They rejected former CIA Director Michael Hayden’s claim that evidence on the couriers began with interrogations at black sites and Attorney General Michael Mukasey’s declaration that intelligence leading to bin Laden began with Mohammed.

The facts, they said, show that the CIA learned of the courier, his true name and location “through means unrelated to the CIA detention and interrogation program.” They have cited a “wide variety of intelligence sources and methods.”

Terror suspects who were waterboarded “provided no new information about the courier” and offered no indication of where bin Laden was hiding, the senators said.

Feinstein will push to release a summary of the intelligence committee’s review later this week, starting a declassification process that could take several months before any documents are made public.

Senate investigators and CIA officials already are locked in a simmering dispute over competing claims of wrongdoing in the congressional investigation. Feinstein accuses the agency of improperly monitoring the computer use of Senate staffers and deleting files, undermining the Constitution’s separation of powers. The CIA says the intelligence panel illegally accessed certain documents. The Justice Department is reviewing criminal complaints against both sides.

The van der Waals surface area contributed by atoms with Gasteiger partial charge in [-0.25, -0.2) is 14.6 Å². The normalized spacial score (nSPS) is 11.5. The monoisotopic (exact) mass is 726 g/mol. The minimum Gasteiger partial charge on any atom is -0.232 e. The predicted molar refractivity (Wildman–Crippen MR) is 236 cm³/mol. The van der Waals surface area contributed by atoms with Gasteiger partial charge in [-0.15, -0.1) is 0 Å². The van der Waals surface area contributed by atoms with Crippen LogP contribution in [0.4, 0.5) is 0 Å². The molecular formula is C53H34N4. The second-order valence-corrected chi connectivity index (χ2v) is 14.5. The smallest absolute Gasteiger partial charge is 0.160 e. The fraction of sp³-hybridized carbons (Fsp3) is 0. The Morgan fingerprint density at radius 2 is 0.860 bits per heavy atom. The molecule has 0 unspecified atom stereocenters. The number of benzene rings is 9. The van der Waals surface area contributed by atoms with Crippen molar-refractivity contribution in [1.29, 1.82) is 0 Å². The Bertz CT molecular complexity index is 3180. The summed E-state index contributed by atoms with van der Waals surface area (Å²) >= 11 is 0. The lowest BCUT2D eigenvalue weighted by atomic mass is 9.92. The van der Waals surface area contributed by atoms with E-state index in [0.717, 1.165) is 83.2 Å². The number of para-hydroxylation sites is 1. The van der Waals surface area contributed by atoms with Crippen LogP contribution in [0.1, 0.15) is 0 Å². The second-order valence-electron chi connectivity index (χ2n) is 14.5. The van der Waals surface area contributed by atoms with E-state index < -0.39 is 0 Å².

Aides said Levin and Sen. John McCain, R-Ariz., who himself was tortured as a prisoner war in Vietnam more than four decades ago, are among those pushing hard to ensure the investigation’s findings related to the bin Laden pursuit and CIA interrogations are made public.

They and Feinstein were among Congress’ critics of how the hunt was portrayed in the film “Zero Dark Thirty,” which they said was fictional.